(3)  Manufacturing overhead includes all costs of manufacturing other than direct materials and direct labor.  Examples include indirect materials, indirect labor, and factory related depreciation, repair, insurance, maintenance, utilities, property taxes, and so forth.  Factory overhead is also known as indirect manufacturing cost, burden, or other synonymous terms.  Factory overhead is difficult to trace to specific finished units, but its cost is important and must be allocated to those units.  Normally, this allocation is applied to ongoing production based on estimated allocation rates, with subsequent adjustment processes for over- or under-applied overhead.  This is quite important to product costing, and will be covered in depth later.
Importantly, nonmanufacturing costs for selling and general/administrative purposes (SG&A) are not part of factory overhead.  Selling costs relate to order procurement and fulfillment, and include advertising, commissions, warehousing, and shipping.  Administrative costs arise from general management of the business, including items like executive salaries, accounting departments, public and human relations, and the like.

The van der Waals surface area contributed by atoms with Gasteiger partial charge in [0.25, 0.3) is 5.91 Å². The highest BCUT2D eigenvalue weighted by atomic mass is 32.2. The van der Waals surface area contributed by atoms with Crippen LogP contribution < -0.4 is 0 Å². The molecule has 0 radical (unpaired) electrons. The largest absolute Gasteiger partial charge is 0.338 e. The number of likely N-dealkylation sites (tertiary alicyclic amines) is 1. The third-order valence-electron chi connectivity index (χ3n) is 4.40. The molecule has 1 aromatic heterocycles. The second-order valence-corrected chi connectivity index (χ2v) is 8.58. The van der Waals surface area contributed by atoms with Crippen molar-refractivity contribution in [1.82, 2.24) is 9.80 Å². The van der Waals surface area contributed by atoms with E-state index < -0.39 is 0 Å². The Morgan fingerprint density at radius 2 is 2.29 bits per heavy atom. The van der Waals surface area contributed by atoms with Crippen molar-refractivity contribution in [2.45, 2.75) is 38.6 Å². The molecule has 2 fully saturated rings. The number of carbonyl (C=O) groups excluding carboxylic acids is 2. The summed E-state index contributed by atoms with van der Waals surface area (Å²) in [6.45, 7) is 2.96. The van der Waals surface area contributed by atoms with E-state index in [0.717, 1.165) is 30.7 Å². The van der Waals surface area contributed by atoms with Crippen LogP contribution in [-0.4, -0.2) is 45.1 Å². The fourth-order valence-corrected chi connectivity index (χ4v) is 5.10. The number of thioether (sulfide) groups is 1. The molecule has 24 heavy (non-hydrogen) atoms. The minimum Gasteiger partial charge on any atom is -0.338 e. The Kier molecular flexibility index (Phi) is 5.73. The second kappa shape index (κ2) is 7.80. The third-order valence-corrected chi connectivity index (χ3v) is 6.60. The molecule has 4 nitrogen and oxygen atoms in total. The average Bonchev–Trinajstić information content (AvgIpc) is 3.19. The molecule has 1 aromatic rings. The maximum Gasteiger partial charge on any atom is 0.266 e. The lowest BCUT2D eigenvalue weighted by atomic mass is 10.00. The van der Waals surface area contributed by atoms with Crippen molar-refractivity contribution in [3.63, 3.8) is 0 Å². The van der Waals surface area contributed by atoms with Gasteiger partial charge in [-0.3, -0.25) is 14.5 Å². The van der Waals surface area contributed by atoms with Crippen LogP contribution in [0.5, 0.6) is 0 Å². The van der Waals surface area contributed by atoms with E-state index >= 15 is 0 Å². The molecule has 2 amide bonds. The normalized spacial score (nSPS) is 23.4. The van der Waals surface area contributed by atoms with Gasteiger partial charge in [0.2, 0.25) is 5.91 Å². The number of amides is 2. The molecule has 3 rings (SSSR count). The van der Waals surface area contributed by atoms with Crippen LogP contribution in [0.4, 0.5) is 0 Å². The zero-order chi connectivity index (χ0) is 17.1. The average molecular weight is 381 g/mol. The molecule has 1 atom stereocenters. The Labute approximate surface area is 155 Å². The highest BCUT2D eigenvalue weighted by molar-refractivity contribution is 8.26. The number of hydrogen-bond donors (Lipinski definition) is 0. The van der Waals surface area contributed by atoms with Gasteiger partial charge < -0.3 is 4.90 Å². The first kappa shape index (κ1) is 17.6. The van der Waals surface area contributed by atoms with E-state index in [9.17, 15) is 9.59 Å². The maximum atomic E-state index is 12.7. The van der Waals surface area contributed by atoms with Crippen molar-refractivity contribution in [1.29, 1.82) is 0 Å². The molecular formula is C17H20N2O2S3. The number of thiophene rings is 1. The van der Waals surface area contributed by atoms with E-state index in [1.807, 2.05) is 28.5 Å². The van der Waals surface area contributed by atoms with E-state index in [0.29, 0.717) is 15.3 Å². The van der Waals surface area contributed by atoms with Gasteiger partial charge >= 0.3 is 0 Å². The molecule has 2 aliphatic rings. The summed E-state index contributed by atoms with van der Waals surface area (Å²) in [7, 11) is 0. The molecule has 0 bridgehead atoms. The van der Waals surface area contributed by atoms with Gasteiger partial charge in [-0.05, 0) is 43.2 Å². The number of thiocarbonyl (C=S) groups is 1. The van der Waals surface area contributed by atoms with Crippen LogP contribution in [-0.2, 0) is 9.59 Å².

Accountants sometimes use a bit of jargon to describe certain "combinations" of direct materials, direct labor, and manufacturing overhead:
Prime Costs = Direct Labor + Direct Material
Conversion Costs = Direct Labor + Manufacturing Overhead
Prime costs are the components that are direct in nature.  Conversion costs are the components to change raw materials to finished goods.